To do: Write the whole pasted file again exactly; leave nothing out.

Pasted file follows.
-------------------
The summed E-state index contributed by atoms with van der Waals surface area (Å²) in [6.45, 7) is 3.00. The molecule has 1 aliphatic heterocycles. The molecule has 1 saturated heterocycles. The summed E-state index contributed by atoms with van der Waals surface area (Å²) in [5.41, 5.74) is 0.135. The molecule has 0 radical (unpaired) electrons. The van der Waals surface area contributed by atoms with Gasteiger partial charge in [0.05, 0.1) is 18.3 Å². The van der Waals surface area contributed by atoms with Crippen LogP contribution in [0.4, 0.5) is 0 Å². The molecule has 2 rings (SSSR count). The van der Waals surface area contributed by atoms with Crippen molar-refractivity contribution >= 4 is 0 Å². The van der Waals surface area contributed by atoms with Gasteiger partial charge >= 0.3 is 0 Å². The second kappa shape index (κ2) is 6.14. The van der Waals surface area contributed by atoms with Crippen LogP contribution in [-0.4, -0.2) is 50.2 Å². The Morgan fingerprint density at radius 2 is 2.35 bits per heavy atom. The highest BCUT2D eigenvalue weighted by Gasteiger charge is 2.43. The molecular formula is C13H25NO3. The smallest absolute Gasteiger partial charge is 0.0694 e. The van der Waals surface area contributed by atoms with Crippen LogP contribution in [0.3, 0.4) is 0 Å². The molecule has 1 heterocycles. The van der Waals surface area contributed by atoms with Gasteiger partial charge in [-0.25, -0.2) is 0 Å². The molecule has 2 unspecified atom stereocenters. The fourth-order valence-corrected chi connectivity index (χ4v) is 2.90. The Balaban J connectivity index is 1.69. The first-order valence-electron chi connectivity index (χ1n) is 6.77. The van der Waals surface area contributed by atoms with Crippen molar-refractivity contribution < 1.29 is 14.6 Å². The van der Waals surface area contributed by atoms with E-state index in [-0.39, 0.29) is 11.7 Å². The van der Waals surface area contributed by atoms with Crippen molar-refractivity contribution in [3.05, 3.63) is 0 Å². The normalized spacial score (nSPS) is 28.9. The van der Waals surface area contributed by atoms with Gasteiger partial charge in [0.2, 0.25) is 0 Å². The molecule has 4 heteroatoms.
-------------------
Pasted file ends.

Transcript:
The summed E-state index contributed by atoms with van der Waals surface area (Å²) in [6.45, 7) is 3.00. The molecule has 1 aliphatic heterocycles. The molecule has 1 saturated heterocycles. The summed E-state index contributed by atoms with van der Waals surface area (Å²) in [5.41, 5.74) is 0.135. The molecule has 0 radical (unpaired) electrons. The van der Waals surface area contributed by atoms with Gasteiger partial charge in [0.05, 0.1) is 18.3 Å². The van der Waals surface area contributed by atoms with Crippen LogP contribution in [0.4, 0.5) is 0 Å². The molecule has 2 rings (SSSR count). The van der Waals surface area contributed by atoms with Crippen molar-refractivity contribution >= 4 is 0 Å². The van der Waals surface area contributed by atoms with Gasteiger partial charge >= 0.3 is 0 Å². The second kappa shape index (κ2) is 6.14. The van der Waals surface area contributed by atoms with Crippen LogP contribution in [-0.4, -0.2) is 50.2 Å². The Morgan fingerprint density at radius 2 is 2.35 bits per heavy atom. The highest BCUT2D eigenvalue weighted by Gasteiger charge is 2.43. The molecular formula is C13H25NO3. The smallest absolute Gasteiger partial charge is 0.0694 e. The van der Waals surface area contributed by atoms with Crippen LogP contribution in [0.3, 0.4) is 0 Å². The molecule has 1 heterocycles. The van der Waals surface area contributed by atoms with Gasteiger partial charge in [-0.25, -0.2) is 0 Å². The molecule has 2 unspecified atom stereocenters. The fourth-order valence-corrected chi connectivity index (χ4v) is 2.90. The Balaban J connectivity index is 1.69. The first-order valence-electron chi connectivity index (χ1n) is 6.77. The van der Waals surface area contributed by atoms with Crippen molar-refractivity contribution < 1.29 is 14.6 Å². The van der Waals surface area contributed by atoms with E-state index in [-0.39, 0.29) is 11.7 Å². The van der Waals surface area contributed by atoms with Crippen molar-refractivity contribution in [3.05, 3.63) is 0 Å². The normalized spacial score (nSPS) is 28.9. The van der Waals surface area contributed by atoms with Gasteiger partial charge in [0.2, 0.25) is 0 Å². The molecule has 4 heteroatoms.